Joseph "Joe " Montana, co-founder of the 'iMFL and retired National Football League (NFL) quarterback, speaks during an interview in San Francisco, California, United States, Tuesday, April 30, 2013.David Paul Morris | Bloomberg | Images
Joe Montana won his first Super Bowl as an NFL quarterback in 1982. Almost four decades later, he's on the verge of getting his first IPO as a venture capitalist.
Montana, who led the San Francisco 49ers to four Super Bowl wins and was inducted into the Hall of Fame of the National Football League in 2000, has spent the last six years investing in start-ups through his company, Liquid " 2 Ventures . He started with a fund of $ 28 million and endedis now tending its third fund which is almost three times the size.
One of Liquid 2's first investments was announced " in July 2015 , when a code repository called GitLab raised a $ 1.5 million funding round after been through the Y Combinator incubator program. GitLab's valuation at the time was around $ 12 million, and other funding participants included Khosla Ventures and Ashton Kutcher.
Thursday, GitLab is debuts on the Nasdaq with a market cap of nearly $ 10 billion, based on a price of $ 69, the high end of its range. Montana's initial $ 100,000 investment, plus follow-on funding, is worth around $ 42 million at that price.
"We're all prettyexcited, "Montana, 65, said in an interview this week while on vacation in Italy. " It'll be a monster for us. " Joe Montana # 16 of the San Francisco 49ers celebrates after scoring against the Cincinnati Bengals in Super Bowl XVI on January 24, 1982 at the Silverdome in Pontiac, Mich. The Niners won the Super Bowl 26-21.Focus On Sport | Sport Images | Images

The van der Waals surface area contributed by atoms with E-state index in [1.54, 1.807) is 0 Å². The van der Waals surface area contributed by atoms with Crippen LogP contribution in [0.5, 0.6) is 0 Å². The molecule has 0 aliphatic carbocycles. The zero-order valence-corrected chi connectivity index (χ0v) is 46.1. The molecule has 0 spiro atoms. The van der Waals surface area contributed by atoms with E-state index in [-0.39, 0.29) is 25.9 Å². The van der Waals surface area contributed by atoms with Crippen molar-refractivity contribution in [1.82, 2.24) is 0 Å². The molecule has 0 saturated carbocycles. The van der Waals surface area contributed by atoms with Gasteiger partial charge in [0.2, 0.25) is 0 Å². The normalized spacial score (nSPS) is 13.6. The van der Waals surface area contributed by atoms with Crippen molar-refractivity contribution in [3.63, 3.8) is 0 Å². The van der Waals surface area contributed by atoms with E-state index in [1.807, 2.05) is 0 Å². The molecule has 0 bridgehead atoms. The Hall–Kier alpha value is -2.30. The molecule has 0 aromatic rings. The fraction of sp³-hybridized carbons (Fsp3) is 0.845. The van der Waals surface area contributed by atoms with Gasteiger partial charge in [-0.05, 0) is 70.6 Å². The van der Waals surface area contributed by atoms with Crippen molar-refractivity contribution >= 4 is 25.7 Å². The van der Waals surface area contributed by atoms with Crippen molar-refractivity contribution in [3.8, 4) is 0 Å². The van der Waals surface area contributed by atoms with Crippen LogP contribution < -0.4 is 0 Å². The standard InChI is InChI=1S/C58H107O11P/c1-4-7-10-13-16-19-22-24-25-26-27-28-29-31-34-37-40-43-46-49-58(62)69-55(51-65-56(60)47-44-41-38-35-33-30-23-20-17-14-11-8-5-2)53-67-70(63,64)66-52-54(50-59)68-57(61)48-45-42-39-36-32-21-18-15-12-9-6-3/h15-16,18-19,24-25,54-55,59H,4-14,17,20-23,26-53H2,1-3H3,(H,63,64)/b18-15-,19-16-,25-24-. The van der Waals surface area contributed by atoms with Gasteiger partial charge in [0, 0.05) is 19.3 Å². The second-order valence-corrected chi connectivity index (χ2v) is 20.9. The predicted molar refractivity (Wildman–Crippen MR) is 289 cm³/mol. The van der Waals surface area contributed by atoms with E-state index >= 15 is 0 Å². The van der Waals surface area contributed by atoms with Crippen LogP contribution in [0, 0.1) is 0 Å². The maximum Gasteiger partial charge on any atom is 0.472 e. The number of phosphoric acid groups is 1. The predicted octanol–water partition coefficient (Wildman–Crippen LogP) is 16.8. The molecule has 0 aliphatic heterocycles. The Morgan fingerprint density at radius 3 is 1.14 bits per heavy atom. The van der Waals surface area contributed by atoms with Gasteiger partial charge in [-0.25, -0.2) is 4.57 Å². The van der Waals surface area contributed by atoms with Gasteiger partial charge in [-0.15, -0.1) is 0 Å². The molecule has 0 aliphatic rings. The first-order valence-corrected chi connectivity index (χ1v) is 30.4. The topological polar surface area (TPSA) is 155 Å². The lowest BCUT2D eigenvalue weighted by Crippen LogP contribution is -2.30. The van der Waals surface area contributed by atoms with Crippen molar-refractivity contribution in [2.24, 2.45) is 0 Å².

As famous athletes take to the stage start-ups has become a trend in Silicon Valley - from NBA Stars Stephen " Curry and Andre Iguodala to tennis legend Serena " Williams - Montana got into the game much earlier. Prior to Liquid 2, Montana was involved in a company called HRJ, founded by ex-49ers Harris Barton and Ronnie Lott.
HRJ, who invested in other funds ratherthat directly in companies, collapsed in 2009 and was sued for allegedly defaulting on his financial commitments.
But rather than returning to sport it won him fame in an executive role or as a broadcaster, like so many 'other star quarterbacks, Montana stuck with the investment. This time it took a much different route.
Convinced by Ron Conway
Ron Conway, the Silicon Valley Super Angel known for his lucrative bets at Google , Facebook and Airbnb , "Montana began to show around the investment world at an early stage, principallyalso through Y Combinator. Montana, along with a growing crop of seed investors and celebrities, would attend the Y Combinator Demo Days, where entrepreneurs show slides of their businesses with growth that is always up and right.
"We were trying to see what their secret sauce was and who they were looking at and what they were really looking for in startups " said Montana, referring to Conway and his team. "He started taking us there, and we started making a handful of investments here and there, and then he convinced me to set up a fund.